GUS, A Frame-Driven Dia|og System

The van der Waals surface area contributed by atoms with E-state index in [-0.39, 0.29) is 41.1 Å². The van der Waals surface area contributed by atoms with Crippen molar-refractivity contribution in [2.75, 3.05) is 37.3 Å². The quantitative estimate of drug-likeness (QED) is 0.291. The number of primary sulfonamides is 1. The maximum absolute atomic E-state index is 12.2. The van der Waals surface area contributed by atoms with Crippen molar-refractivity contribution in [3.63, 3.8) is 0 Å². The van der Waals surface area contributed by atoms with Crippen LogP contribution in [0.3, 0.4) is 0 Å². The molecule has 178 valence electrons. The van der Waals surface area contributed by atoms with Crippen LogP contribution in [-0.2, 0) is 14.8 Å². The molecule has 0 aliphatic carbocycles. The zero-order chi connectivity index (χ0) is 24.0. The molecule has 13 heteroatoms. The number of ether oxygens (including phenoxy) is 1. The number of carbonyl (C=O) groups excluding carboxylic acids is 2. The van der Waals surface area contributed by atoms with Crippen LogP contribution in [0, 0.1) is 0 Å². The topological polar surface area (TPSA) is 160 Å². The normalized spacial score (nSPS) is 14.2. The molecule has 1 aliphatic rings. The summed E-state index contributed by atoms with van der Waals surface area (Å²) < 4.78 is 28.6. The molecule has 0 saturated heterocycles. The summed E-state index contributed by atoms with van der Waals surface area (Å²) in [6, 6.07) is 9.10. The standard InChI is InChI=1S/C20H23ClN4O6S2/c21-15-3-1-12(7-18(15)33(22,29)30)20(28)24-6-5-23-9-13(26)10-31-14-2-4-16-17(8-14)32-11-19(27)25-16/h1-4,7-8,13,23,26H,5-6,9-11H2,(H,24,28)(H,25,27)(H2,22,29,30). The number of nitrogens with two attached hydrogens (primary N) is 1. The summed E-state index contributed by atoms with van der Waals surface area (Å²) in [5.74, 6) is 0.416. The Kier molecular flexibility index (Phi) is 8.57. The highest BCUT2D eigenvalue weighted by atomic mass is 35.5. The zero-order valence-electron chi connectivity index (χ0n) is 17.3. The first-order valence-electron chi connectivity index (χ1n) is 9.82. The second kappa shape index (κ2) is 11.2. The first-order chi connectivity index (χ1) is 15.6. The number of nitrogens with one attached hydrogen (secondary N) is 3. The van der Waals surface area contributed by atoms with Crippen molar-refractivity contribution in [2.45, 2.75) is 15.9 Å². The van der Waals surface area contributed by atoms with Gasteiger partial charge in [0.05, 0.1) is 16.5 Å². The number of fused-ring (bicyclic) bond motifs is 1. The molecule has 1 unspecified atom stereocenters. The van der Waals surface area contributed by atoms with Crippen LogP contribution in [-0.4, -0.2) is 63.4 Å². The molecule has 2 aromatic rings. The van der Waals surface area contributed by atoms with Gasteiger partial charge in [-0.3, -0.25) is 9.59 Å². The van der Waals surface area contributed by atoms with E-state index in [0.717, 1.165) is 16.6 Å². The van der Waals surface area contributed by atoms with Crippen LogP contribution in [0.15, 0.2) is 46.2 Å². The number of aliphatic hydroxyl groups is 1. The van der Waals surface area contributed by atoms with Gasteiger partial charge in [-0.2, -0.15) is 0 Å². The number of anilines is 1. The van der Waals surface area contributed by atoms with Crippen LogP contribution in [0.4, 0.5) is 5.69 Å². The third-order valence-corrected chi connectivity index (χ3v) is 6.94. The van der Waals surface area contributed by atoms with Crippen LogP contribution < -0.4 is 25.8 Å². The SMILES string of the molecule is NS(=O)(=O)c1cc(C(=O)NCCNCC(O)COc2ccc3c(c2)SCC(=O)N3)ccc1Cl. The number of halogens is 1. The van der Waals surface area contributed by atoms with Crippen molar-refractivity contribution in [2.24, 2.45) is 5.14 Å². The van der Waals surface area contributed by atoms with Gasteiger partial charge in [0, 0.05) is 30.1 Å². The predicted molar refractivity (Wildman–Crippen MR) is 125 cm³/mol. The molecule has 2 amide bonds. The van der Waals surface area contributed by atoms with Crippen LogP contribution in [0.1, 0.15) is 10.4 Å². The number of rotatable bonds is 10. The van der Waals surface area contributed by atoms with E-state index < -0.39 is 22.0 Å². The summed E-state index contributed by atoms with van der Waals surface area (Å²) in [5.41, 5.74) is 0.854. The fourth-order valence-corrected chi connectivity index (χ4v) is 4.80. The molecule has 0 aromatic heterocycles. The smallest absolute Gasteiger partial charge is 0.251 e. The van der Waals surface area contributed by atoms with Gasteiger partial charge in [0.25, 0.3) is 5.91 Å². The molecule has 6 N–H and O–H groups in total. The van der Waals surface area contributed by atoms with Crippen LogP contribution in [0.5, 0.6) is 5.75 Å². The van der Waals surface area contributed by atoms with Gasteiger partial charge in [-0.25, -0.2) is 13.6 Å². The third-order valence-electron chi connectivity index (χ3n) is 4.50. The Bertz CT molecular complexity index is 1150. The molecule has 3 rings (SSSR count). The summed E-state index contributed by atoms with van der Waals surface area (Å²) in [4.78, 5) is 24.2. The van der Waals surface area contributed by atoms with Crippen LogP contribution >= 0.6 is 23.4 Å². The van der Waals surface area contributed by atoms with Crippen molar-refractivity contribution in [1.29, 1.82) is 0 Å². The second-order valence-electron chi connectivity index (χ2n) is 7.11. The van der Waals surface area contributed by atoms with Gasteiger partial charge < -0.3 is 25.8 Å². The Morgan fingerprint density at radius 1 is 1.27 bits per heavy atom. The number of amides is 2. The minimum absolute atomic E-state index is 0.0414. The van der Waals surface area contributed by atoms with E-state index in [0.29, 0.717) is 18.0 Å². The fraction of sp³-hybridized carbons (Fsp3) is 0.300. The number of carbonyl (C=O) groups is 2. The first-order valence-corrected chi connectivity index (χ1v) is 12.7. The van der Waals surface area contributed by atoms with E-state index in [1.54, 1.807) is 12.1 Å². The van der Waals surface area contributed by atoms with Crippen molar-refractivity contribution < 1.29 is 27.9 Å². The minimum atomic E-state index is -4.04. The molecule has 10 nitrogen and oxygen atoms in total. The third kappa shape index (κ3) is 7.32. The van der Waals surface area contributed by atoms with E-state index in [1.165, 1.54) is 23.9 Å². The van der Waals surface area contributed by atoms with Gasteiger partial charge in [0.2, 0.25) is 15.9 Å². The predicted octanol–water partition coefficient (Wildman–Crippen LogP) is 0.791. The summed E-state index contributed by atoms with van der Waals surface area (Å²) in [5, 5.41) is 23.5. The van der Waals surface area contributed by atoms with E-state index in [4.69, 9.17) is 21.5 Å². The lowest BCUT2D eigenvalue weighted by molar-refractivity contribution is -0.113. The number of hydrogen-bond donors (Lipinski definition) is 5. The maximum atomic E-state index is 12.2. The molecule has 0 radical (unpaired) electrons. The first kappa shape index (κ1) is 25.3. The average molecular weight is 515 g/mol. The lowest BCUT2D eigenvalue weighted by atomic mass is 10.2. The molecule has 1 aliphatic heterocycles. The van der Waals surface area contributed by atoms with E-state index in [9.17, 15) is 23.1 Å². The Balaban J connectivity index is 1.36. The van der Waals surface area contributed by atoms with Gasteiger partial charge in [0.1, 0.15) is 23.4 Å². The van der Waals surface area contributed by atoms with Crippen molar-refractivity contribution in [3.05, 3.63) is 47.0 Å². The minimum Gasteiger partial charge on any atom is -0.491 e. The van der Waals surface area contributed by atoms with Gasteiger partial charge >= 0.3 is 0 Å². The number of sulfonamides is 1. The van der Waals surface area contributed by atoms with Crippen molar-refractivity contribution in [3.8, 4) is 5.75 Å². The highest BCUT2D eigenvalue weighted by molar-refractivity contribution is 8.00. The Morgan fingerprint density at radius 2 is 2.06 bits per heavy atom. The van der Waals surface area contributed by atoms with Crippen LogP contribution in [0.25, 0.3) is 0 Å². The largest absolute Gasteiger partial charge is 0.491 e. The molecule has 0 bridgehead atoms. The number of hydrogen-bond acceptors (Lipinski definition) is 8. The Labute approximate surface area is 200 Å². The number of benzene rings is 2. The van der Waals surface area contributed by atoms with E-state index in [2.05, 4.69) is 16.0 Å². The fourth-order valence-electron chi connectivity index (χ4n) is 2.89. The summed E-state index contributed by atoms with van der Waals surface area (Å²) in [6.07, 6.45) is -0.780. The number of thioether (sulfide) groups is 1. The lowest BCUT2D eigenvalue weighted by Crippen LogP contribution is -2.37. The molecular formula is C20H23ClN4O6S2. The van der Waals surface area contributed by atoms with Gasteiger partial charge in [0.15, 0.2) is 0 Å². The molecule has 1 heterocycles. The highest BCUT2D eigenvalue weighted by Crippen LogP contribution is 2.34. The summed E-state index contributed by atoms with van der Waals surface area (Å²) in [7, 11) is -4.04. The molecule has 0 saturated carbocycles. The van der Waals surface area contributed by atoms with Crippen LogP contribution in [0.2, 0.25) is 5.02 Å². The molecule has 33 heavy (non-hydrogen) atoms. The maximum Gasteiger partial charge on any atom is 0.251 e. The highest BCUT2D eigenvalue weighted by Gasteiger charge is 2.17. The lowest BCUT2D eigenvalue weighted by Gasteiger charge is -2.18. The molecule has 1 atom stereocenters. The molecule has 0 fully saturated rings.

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ARTIFICIAL INTELLIGENCE 155 GUS, A Frame-Driven Dia|og System Daniel G. Bobrow, Ronald M. Kaplan, Martin Kay, Donald A. Norman, Henry Thompson and Terry Winograd Xerox Palo Alto Research Center, 3333 Coyote Hill Road, Palo Alto, CA 94304, U.S.A. Recommended by Don Walker ABSTRACT GUS is the first of a series of experimental computer systems that we intend to construct as part of a program of research on language understanding. In large measure, these systems will fill the role o f periodic progress reports, summarizing what we have learned, assessing the mutual coherence of the various lines of investigation we have been following, and saggestin# where more emphasis is needed in future work. GUS (Genial Understander System) is intended to engage a sympathetic and highly cooperative human in an English dialog, directed towards a specific goal within a very restricted domain of discourse. As a starting point, G US was restricted to the role of a travel agent in a con- versation with a client who wants to make a simple return trip to a single city in California. There is good reason for restricting the domain of discourse for a computer system which is to engage in an English dialog. Specializing the subject matter that the system can talk about permiis it to achieve some measure of realism without encompassing all the possibilities of human knowledge or o f the English language. It also provides the user with specific motivation for participating in the conversation, thus narrowing the range of expectations that GUS must have about the user's pur- poses. A system restricted in this way will be more able to guide the conversation within the boundaries o f its competence. 1. Motivation and Design Issues Within its limitations, ous is able to conduct a more-or-less realistic dialog. But the outward behavior of this first system is not what makes it interesting or signifi- cant. There are, after all, much more convenient ways to plan a trip and, unlike some other artificial intelligence programs, (;us does not offer services or furnish information that are otherwise difficult or impossible to obtain. The system is i nteresting because of the phenomena of natural dialog that it attempts to model tThis work was done by the language understander p oject at the Xerox Palo Alto Research center. Additional affiliations: D. A. Norman, University of California, San Diego; H. Thompso6, University of California, Berkeley; and T. Winograd, Stanford University. Artificial Intelligence 80977), 155-173 Copyright © 1977 by North-Holland Publishing Company 156 D.G. BOBI~OW ET AL. and because of the principles of program organization around which it was de, Signed. Among the hallmarks of natural dialogs are unexpected and seemingly un- predictable sequences of events. We describe some of the forms that these can take below. "We then go on to discuss the modular design which makes the system re!atively insensitive to the vagaries of ordinary conversation. 1.1. Problems of natural dialog The simple dialog shown in Fig. 1 illustrates ome of the language-understanding problems ...

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